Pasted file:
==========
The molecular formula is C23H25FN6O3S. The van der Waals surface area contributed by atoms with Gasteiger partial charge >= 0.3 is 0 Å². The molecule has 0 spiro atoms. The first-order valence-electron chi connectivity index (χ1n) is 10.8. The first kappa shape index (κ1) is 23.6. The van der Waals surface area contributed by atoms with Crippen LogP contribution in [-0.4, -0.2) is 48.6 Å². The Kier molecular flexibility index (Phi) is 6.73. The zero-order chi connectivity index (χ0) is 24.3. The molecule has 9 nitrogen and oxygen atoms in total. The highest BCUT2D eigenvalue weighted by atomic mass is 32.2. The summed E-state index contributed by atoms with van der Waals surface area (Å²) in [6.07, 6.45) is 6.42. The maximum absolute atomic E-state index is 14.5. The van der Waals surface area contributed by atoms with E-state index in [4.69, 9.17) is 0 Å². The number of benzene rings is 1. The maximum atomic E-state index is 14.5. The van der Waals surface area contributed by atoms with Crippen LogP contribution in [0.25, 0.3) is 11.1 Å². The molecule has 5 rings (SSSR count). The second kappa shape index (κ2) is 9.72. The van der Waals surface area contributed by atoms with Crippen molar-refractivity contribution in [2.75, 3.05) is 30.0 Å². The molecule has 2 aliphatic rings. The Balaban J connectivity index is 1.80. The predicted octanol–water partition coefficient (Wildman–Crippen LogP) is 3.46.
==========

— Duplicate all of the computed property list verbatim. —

The molecular formula is C23H25FN6O3S. The van der Waals surface area contributed by atoms with Gasteiger partial charge >= 0.3 is 0 Å². The molecule has 0 spiro atoms. The first-order valence-electron chi connectivity index (χ1n) is 10.8. The first kappa shape index (κ1) is 23.6. The van der Waals surface area contributed by atoms with Crippen LogP contribution in [-0.4, -0.2) is 48.6 Å². The Kier molecular flexibility index (Phi) is 6.73. The zero-order chi connectivity index (χ0) is 24.3. The molecule has 9 nitrogen and oxygen atoms in total. The highest BCUT2D eigenvalue weighted by atomic mass is 32.2. The summed E-state index contributed by atoms with van der Waals surface area (Å²) in [6.07, 6.45) is 6.42. The maximum absolute atomic E-state index is 14.5. The van der Waals surface area contributed by atoms with E-state index in [4.69, 9.17) is 0 Å². The number of benzene rings is 1. The maximum atomic E-state index is 14.5. The van der Waals surface area contributed by atoms with Crippen LogP contribution in [0.25, 0.3) is 11.1 Å². The molecule has 5 rings (SSSR count). The second kappa shape index (κ2) is 9.72. The van der Waals surface area contributed by atoms with Crippen molar-refractivity contribution in [2.75, 3.05) is 30.0 Å². The molecule has 2 aliphatic rings. The Balaban J connectivity index is 1.80. The predicted octanol–water partition coefficient (Wildman–Crippen LogP) is 3.46.